An FDA committee held a historic public meeting last week to discuss the scientific, technologic, and clinical issues related to experimental procedures that would alter the human germline. The February 25-26 meeting of the Cellular, Tissue, and Gene Therapies Advisory Committee was webcast live, and will be available in archived form in a couple of weeks.
What was most striking about the meeting was that the committee members, many of whom are scientists themselves, are so wary of the techniques at this time. Questions about efficacy and safety – in fact a litany of concerns about every aspect of these techniques – largely dominated the discussions. And although the FDA’s pre-meeting briefing document explicitly put social and ethical issues outside the scope of the discussion, a myriad of these problems also edged their way in.
I highly recommend watching the webcasts – particularly the afternoon session of the first day, which included public comments, discussion by committee members, and a summary of the deliberations by chair Evan Snyder. But if you don’t have time for that, please read on for an overview of what transpired.
The beginning of the first day was devoted to scientific presentations, most by researchers who are developing mitochondrial manipulation techniques: Gerald Shadel of Yale University, Salvatore DiMauro of Columbia University, Marc-André Sirard of Université Laval, Keith Latham of Michigan State University, Shoukhrat Mitalipov of Oregon Health and Science University (OHSU), Dieter Egli of Columbia University and the New York Stem Cell Foundation Research Institute, and Mary Herbert of Newcastle University.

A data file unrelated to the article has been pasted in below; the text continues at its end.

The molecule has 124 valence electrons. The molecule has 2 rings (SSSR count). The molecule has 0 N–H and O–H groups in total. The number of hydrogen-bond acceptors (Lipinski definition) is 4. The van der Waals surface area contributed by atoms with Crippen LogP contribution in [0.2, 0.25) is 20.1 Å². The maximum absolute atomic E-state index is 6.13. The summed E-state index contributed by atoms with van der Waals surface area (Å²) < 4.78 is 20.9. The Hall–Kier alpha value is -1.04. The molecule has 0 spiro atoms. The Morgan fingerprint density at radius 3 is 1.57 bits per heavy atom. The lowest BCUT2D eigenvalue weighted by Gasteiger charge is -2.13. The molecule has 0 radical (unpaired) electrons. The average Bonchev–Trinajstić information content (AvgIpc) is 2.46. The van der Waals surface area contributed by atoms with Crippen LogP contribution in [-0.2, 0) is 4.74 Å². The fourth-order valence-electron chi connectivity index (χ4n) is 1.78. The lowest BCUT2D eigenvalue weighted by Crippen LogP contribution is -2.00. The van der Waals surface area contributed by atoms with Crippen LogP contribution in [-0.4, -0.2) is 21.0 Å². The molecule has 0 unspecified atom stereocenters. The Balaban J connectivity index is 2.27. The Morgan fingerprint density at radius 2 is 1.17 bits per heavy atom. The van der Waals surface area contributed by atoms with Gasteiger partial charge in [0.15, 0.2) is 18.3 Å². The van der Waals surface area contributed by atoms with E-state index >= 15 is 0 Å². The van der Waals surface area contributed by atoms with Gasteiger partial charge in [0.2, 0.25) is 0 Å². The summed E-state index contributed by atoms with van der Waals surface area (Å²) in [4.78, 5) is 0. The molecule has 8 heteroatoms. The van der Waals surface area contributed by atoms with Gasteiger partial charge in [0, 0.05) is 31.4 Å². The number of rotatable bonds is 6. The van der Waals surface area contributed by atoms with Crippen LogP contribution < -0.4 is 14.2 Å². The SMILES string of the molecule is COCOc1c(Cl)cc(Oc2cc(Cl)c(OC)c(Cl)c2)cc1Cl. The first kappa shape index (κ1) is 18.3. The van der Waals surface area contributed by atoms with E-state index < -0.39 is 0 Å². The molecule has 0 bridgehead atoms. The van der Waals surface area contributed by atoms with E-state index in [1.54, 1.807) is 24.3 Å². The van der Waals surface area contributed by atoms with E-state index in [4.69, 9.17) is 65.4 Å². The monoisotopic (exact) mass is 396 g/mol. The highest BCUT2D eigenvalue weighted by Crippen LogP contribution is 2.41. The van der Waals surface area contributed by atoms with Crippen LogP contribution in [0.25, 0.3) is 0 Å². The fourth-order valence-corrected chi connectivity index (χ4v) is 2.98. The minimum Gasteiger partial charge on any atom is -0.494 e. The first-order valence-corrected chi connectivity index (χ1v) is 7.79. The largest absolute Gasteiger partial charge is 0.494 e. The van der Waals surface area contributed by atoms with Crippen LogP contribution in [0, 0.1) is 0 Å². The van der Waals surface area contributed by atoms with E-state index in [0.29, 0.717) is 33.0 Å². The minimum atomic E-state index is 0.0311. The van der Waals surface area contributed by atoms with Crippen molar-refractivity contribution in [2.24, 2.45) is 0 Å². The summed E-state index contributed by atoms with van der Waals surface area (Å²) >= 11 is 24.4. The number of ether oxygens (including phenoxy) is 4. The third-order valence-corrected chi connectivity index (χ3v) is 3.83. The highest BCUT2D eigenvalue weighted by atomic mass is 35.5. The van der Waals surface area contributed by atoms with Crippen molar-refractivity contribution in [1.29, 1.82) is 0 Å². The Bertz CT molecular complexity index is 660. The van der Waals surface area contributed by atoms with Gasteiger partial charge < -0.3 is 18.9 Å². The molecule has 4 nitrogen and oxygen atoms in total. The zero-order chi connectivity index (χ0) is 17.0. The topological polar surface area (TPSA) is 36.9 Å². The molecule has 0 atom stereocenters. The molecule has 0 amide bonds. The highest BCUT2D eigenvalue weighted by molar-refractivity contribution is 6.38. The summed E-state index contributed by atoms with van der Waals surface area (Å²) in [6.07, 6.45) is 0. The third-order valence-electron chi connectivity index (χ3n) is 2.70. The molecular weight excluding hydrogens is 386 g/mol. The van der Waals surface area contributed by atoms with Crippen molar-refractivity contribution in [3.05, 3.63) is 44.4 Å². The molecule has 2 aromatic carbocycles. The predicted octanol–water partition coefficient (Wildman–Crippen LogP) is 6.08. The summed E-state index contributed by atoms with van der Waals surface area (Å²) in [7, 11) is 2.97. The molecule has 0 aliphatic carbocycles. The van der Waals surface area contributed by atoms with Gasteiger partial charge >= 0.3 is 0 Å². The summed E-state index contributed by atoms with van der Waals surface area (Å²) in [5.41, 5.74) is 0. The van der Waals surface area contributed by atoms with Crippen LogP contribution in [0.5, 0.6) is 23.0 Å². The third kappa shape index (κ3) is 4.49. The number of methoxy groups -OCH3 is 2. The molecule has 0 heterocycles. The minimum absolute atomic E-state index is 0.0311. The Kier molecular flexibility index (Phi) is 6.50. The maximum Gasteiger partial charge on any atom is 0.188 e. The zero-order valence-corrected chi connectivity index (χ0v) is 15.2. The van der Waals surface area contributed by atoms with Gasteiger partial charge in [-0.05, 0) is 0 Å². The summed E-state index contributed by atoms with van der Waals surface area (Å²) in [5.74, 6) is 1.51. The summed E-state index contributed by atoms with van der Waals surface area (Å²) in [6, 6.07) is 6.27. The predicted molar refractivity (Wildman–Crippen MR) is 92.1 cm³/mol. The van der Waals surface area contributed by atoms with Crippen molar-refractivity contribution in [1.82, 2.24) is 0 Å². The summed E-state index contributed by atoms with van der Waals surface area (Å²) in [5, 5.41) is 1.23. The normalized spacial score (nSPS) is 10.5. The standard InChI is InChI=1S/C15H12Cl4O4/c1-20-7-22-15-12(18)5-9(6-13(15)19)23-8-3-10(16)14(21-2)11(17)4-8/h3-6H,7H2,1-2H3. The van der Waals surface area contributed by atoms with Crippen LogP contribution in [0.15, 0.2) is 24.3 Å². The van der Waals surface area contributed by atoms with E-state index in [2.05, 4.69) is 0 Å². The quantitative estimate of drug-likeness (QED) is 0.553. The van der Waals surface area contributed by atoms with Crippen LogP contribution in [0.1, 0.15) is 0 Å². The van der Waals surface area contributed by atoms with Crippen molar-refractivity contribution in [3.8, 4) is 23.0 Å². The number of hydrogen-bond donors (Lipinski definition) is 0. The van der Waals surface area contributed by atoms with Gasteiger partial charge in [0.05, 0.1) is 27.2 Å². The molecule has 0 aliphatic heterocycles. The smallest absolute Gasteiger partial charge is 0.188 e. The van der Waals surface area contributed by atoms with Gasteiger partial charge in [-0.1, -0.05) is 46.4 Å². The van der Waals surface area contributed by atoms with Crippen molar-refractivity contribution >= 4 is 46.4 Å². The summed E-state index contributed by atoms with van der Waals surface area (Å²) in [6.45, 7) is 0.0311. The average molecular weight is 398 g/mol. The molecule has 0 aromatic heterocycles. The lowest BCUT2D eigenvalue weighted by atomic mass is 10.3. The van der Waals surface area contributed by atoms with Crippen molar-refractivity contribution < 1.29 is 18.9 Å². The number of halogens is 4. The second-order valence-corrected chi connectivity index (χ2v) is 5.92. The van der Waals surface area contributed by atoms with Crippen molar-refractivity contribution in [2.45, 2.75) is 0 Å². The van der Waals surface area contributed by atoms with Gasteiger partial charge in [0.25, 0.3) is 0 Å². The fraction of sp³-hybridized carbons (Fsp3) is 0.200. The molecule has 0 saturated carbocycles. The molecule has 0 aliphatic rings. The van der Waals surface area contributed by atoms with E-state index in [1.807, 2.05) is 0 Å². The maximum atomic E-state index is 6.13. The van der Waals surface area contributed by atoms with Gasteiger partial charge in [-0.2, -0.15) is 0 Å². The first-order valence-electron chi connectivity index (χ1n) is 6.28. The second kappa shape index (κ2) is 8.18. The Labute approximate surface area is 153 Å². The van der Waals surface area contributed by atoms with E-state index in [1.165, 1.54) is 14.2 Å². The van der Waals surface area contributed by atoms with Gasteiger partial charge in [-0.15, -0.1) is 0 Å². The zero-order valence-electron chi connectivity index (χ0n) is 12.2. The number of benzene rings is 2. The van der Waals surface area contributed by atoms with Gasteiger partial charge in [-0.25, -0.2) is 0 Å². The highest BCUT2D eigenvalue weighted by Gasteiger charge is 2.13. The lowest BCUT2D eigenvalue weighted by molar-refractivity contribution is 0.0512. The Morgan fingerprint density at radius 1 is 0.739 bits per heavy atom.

The work described by Mitalipov at OHSU and by Herbert at Newcastle University has enjoyed the lion’s share of media attention. Their labs have been conducting animal and in vitro research on spindle transfer and pronuclear transfer, two of the mitochondrial manipulation techniques proposed as ways to enable women affected by mitochondrial disease to have unaffected and genetically related children. Both research teams are eager to move to human clinical trials in their respective countries.
After the research presentations, time was scheduled for public comments from people who had contacted the FDA in advance. Seven people were each given four minutes to speak; among them were Marcy Darnovsky, Executive Director of the Center for Genetics and Society; Jaydee Hanson, Director of the International Center for Technology Assessment; Stuart Newman, Professor of Cell Biology and Anatomy at New York Medical College; Enola Aird, Founder and Director of Mothers for a Human Future; and Sheldon Krimsky, Professor of Urban & Environmental Policy & Planning and Public Health and Family Medicine at the Tufts School of Medicine. (Links on their names go to samples of their writings on this issue.)
Not one member of the public spoke in favor of the techniques. The points raised by the speakers included these:
- If the FDA were to approve these techniques, it could be the first time any jurisdiction in the world had authorized intentional genetic modification of children and their descendants, and the agency would be making this decision with little or no input from the public or elected officials.
- The FDA is the wrong agency to have jurisdiction over such techniques.
- These techniques could be a gateway technology for human cloning and germline engineering.
- Any child resulting from this procedure would develop from a fertilized egg in which the non-mitochondrial maternal genes derive from a second woman, the intended mother, a situation with potentially harmful biological incompatibilities and deleterious trans-generational impacts.
- Approval of clinical trials would represent an unprecedented level of human experimentation for which there can never be truly informed consent.
- These techniques would pose risks to young women recruited to donate their eggs.
- Preferable alternatives for having healthy children are available to the small number of women who would be candidates for these techniques.
- These techniques may not be specific enough to prevent further attempts at inheritable genetic engineering.
- There has already been “mission creep” in proposals for applications of these techniques: the discussion has moved from considering them solely for the prevention of serious disease to also considering them for some cases of infertility.